These little changes to my washing routine helped in reversing oily hair.
4. Stop touching your hair
If you want to get rid of oily hair – treat your scalp like the rest of your skin – stop touching it. A flirty run of your fingertips through your hair, twirling your strands or constantly tucking it behind your ears can be cute or maybe even habits you don’t notice. But this constant touching of your hair transfers dirt and oil which you have enough of. Just as you shouldn’t touch your face to help prevent breakouts, the same rules apply to help prevent oily hair.
I found that using clip-in hair extensions right after a wash day also helped with managing oily hair. After a wash day, there is less oil and grease, making hair extensions easier to apply. With hair extensions in I would be more conscious about not touching my hair too often, despite how strong they hold, I’m used to leaving them alone. I get the most out my hair extensions the first couple days after a wash, but they can also be great for adding a little oomph to my ponytail looks towards the end of a cycle right before a wash too.
5. Best products for oily hair (other than dry shampoo)
While dry shampoo is a godsend, especially for oily hair it should be used in moderation, just like serums and hair oils. Reducing the number of products I used weekly also helped in getting rid of oily hair. I will only use dry shampoo on the third day of no-washing, concentrating on my roots. There are other methods, such as a light sprinkling of baby powder that can help absorb excess oil. If you’re looking for product you don’t have to leave in the hair, look for hair blotting papers. Just like the little sheets you use for your face; hair blotting papers are a little larger and work the same way. A few pats at the roots can help, these are especially useful throughout the day and they’re easy to carry in your purse.
If you’ve ever used sea salt sprays for texture, consider using them to help get rid of oily roots too. I like to keep some in my gym bag. I find a little spritz of sea salt spray at the roots after a good sweat no only helps to absorb oil and grease but also helps me style my hair better after a workout. The sea salt soaks up enough excess and with a quick blow dry, gives my hair some texture.
This little trick gives me more options to style my hair after a workout instead of limp locks or having to always tie it up in a bun or ponytail. Using sea salt spray at the roots also help when I want to wear my hair extensions. They provide a little extra hold for days between washes where I want to wear my hair long and flowing.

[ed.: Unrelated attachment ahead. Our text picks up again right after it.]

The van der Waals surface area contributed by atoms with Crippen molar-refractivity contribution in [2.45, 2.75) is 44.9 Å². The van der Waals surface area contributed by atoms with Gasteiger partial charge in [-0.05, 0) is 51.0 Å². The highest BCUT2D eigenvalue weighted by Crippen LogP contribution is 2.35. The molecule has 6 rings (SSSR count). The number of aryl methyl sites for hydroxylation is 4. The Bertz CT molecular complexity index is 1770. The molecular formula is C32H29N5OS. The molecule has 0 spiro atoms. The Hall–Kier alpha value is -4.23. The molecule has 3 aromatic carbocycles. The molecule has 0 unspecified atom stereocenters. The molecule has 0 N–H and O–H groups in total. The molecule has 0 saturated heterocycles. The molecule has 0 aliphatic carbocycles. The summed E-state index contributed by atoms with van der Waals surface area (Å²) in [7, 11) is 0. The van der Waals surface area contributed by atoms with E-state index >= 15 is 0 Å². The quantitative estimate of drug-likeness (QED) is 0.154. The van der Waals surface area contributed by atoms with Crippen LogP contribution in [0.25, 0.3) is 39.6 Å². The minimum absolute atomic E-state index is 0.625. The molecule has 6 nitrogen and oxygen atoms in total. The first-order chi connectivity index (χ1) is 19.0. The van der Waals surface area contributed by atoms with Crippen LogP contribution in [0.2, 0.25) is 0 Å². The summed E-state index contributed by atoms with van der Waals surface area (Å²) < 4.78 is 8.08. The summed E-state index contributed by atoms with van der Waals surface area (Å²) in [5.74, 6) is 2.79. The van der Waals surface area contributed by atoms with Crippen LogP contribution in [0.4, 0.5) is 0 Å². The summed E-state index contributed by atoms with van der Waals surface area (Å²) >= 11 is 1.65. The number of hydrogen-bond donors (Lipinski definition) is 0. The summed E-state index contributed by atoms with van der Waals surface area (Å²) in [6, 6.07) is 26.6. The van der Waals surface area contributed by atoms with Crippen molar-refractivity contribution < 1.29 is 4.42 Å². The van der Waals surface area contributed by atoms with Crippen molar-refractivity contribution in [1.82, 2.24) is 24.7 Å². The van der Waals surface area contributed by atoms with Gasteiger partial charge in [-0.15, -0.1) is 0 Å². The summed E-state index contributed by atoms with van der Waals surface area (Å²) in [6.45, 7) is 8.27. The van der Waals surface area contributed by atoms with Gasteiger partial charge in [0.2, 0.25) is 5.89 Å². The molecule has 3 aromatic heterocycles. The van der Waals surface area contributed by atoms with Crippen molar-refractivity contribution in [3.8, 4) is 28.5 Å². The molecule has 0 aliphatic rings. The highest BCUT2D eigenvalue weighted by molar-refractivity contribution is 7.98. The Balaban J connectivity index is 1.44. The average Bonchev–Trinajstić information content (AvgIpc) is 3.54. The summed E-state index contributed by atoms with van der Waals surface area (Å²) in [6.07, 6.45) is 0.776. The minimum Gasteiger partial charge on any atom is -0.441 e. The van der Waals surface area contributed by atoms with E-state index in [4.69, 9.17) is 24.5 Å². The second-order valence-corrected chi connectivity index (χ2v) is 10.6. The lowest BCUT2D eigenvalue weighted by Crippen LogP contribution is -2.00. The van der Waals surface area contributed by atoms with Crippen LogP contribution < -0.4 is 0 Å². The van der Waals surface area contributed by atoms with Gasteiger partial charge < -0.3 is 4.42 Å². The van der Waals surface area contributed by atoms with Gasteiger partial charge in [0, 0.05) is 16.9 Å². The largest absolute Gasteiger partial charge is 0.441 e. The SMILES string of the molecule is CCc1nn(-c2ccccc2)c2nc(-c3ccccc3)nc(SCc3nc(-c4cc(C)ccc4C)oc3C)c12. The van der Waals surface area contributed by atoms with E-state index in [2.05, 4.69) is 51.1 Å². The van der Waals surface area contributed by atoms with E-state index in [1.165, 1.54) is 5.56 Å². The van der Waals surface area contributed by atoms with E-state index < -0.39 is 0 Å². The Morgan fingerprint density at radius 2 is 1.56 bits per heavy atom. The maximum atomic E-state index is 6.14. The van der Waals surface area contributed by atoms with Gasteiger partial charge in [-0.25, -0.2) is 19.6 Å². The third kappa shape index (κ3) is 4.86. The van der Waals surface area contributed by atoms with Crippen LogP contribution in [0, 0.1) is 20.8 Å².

6. How to style oily hair
When constantly looking for ways to get rid of oily hair, I also had to re-think my styling methods. While I shared my sea salt secret above, I also had to put space between myself and my hair straightener. The straighter your hair, the closer it lies to your scalp, causing oil to come into easier contact with your locks. Plus, taking more breaks from extremely hot tools (which require more products like hair protectant) was good for my hair overall. Instead of using a straightener every day or every other day, I learned how to do simple waves or curls. Using a curling wand and styling mousse, I found that the curly/wavy style would last me a couple days, meaning fewer contacts with hot tools, less product and not touching my hair as often. I’ll admit, achieving signature waves isn’t always doable, so when in doubt there’s always the top bun, or a ponytail.
While gym life may have caused more sweat, it helped spark a better diet, which in turn also helped my oily hair. Refined carbohydrates processed and fried foods along with excessive sugar not only packs on the pounds but can also increase the amount of oil our sebaceous glands create. As my new routine called for healthier eating, this part was at least a little easier to help achieve healthier hair.
You can’t get rid of oily hair permanently and it is healthy to have natural oil in your hair. Managing the oil does take a bit of work, and it comes down to a healthy hair routine that works with your lifestyle. I was able to manage the sweat life and get my hair back to health by making a few informed changes. I’d love to hear your tips on dealing with oily hair, share your comments with us.
Written by: Rosalyn Solomon